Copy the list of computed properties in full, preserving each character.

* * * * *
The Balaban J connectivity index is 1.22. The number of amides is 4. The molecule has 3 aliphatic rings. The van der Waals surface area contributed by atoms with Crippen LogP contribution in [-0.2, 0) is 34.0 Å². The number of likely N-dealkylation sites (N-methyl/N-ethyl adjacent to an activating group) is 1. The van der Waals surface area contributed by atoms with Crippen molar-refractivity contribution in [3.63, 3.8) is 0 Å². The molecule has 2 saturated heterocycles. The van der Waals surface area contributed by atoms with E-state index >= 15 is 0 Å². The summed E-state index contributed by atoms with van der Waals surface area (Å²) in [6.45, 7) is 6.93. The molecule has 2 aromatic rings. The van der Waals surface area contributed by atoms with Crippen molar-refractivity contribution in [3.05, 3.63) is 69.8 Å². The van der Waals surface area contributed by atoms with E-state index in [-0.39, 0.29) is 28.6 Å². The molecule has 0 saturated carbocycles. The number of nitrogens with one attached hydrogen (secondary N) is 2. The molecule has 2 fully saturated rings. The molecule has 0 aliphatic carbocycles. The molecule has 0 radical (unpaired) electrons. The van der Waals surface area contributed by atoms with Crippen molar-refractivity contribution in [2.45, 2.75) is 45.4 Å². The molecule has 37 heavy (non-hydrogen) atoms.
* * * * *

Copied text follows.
The Balaban J connectivity index is 1.22. The number of amides is 4. The molecule has 3 aliphatic rings. The van der Waals surface area contributed by atoms with Crippen LogP contribution in [-0.2, 0) is 34.0 Å². The number of likely N-dealkylation sites (N-methyl/N-ethyl adjacent to an activating group) is 1. The van der Waals surface area contributed by atoms with Crippen molar-refractivity contribution in [3.63, 3.8) is 0 Å². The molecule has 2 saturated heterocycles. The van der Waals surface area contributed by atoms with E-state index >= 15 is 0 Å². The summed E-state index contributed by atoms with van der Waals surface area (Å²) in [6.45, 7) is 6.93. The molecule has 2 aromatic rings. The van der Waals surface area contributed by atoms with Crippen molar-refractivity contribution in [3.05, 3.63) is 69.8 Å². The van der Waals surface area contributed by atoms with E-state index in [-0.39, 0.29) is 28.6 Å². The molecule has 0 saturated carbocycles. The number of nitrogens with one attached hydrogen (secondary N) is 2. The molecule has 2 fully saturated rings. The molecule has 0 aliphatic carbocycles. The molecule has 0 radical (unpaired) electrons. The van der Waals surface area contributed by atoms with Crippen molar-refractivity contribution in [2.45, 2.75) is 45.4 Å². The molecule has 37 heavy (non-hydrogen) atoms.